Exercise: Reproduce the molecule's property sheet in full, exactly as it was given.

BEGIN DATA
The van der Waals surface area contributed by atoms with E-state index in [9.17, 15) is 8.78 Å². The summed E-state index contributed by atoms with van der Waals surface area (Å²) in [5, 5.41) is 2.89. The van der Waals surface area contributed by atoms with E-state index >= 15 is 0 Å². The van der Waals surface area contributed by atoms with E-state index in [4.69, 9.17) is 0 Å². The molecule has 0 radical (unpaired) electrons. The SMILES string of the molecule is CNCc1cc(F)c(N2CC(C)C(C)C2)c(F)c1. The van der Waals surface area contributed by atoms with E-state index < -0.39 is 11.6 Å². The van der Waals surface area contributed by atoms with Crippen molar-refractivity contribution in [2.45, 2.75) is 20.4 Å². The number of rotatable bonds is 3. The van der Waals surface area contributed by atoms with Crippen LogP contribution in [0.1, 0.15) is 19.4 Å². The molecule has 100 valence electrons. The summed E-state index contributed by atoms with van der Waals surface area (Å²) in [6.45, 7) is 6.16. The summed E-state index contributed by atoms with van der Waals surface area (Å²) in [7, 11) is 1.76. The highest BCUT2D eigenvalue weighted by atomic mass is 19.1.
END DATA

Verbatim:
The van der Waals surface area contributed by atoms with E-state index in [9.17, 15) is 8.78 Å². The summed E-state index contributed by atoms with van der Waals surface area (Å²) in [5, 5.41) is 2.89. The van der Waals surface area contributed by atoms with E-state index >= 15 is 0 Å². The van der Waals surface area contributed by atoms with E-state index in [4.69, 9.17) is 0 Å². The molecule has 0 radical (unpaired) electrons. The SMILES string of the molecule is CNCc1cc(F)c(N2CC(C)C(C)C2)c(F)c1. The van der Waals surface area contributed by atoms with E-state index < -0.39 is 11.6 Å². The van der Waals surface area contributed by atoms with Crippen molar-refractivity contribution in [2.45, 2.75) is 20.4 Å². The number of rotatable bonds is 3. The van der Waals surface area contributed by atoms with Crippen LogP contribution in [0.1, 0.15) is 19.4 Å². The molecule has 100 valence electrons. The summed E-state index contributed by atoms with van der Waals surface area (Å²) in [6.45, 7) is 6.16. The summed E-state index contributed by atoms with van der Waals surface area (Å²) in [7, 11) is 1.76. The highest BCUT2D eigenvalue weighted by atomic mass is 19.1.